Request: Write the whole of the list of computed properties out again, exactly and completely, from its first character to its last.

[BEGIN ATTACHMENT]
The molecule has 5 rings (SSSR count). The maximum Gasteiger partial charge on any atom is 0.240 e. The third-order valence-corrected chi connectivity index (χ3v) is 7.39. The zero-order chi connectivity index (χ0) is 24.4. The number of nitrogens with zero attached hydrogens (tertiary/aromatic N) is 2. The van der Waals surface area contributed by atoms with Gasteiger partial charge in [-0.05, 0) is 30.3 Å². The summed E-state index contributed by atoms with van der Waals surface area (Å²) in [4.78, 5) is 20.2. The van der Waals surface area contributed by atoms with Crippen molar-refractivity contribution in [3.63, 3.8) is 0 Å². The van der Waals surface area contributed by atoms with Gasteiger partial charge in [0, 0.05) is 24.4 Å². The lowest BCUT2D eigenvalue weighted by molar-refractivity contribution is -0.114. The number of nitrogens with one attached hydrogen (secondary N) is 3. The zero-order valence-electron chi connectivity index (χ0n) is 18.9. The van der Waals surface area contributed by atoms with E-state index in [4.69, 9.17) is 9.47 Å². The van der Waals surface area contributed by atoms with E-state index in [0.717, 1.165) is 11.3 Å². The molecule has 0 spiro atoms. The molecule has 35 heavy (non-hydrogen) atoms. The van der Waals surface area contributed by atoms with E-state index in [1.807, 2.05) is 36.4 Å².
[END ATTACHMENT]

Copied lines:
The molecule has 5 rings (SSSR count). The maximum Gasteiger partial charge on any atom is 0.240 e. The third-order valence-corrected chi connectivity index (χ3v) is 7.39. The zero-order chi connectivity index (χ0) is 24.4. The number of nitrogens with zero attached hydrogens (tertiary/aromatic N) is 2. The van der Waals surface area contributed by atoms with Gasteiger partial charge in [-0.05, 0) is 30.3 Å². The summed E-state index contributed by atoms with van der Waals surface area (Å²) in [4.78, 5) is 20.2. The van der Waals surface area contributed by atoms with Crippen molar-refractivity contribution in [3.63, 3.8) is 0 Å². The van der Waals surface area contributed by atoms with Gasteiger partial charge in [0, 0.05) is 24.4 Å². The lowest BCUT2D eigenvalue weighted by molar-refractivity contribution is -0.114. The number of nitrogens with one attached hydrogen (secondary N) is 3. The zero-order valence-electron chi connectivity index (χ0n) is 18.9. The van der Waals surface area contributed by atoms with E-state index in [4.69, 9.17) is 9.47 Å². The van der Waals surface area contributed by atoms with E-state index in [0.717, 1.165) is 11.3 Å². The molecule has 0 spiro atoms. The molecule has 35 heavy (non-hydrogen) atoms. The van der Waals surface area contributed by atoms with E-state index in [1.807, 2.05) is 36.4 Å².